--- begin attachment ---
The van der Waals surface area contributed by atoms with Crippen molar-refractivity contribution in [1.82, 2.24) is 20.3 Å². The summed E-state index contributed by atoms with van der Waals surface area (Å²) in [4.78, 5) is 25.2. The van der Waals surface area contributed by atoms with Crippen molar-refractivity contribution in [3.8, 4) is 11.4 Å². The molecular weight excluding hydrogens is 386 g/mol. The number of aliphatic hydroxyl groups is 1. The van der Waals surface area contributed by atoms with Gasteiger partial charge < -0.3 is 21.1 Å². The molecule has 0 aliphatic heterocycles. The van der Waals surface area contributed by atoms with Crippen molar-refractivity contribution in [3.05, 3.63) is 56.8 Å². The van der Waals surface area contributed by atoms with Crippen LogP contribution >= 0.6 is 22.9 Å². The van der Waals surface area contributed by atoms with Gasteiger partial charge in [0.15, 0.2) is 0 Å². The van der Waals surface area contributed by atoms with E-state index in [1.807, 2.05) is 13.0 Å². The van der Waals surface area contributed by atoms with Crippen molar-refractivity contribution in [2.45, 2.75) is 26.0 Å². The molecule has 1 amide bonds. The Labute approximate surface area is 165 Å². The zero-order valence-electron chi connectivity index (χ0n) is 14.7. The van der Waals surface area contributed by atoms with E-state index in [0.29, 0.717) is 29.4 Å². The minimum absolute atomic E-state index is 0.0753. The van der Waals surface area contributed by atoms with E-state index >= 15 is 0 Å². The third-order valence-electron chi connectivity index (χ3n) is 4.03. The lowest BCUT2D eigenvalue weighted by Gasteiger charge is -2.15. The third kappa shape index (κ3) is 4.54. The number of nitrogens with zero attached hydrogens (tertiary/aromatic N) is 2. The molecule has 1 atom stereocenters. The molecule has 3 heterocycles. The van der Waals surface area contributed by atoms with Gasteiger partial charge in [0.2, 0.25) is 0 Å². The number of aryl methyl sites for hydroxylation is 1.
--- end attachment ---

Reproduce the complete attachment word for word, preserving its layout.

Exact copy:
The van der Waals surface area contributed by atoms with Crippen molar-refractivity contribution in [1.82, 2.24) is 20.3 Å². The summed E-state index contributed by atoms with van der Waals surface area (Å²) in [4.78, 5) is 25.2. The van der Waals surface area contributed by atoms with Crippen molar-refractivity contribution in [3.8, 4) is 11.4 Å². The molecular weight excluding hydrogens is 386 g/mol. The number of aliphatic hydroxyl groups is 1. The van der Waals surface area contributed by atoms with Gasteiger partial charge < -0.3 is 21.1 Å². The molecule has 0 aliphatic heterocycles. The van der Waals surface area contributed by atoms with Crippen molar-refractivity contribution in [3.05, 3.63) is 56.8 Å². The van der Waals surface area contributed by atoms with Crippen LogP contribution >= 0.6 is 22.9 Å². The van der Waals surface area contributed by atoms with Gasteiger partial charge in [0.15, 0.2) is 0 Å². The van der Waals surface area contributed by atoms with E-state index in [1.807, 2.05) is 13.0 Å². The van der Waals surface area contributed by atoms with Crippen molar-refractivity contribution in [2.45, 2.75) is 26.0 Å². The molecule has 1 amide bonds. The Labute approximate surface area is 165 Å². The zero-order valence-electron chi connectivity index (χ0n) is 14.7. The van der Waals surface area contributed by atoms with E-state index in [0.29, 0.717) is 29.4 Å². The minimum absolute atomic E-state index is 0.0753. The van der Waals surface area contributed by atoms with E-state index >= 15 is 0 Å². The third-order valence-electron chi connectivity index (χ3n) is 4.03. The lowest BCUT2D eigenvalue weighted by Gasteiger charge is -2.15. The third kappa shape index (κ3) is 4.54. The number of nitrogens with zero attached hydrogens (tertiary/aromatic N) is 2. The molecule has 1 atom stereocenters. The molecule has 3 heterocycles. The van der Waals surface area contributed by atoms with Gasteiger partial charge in [0.2, 0.25) is 0 Å². The number of aryl methyl sites for hydroxylation is 1.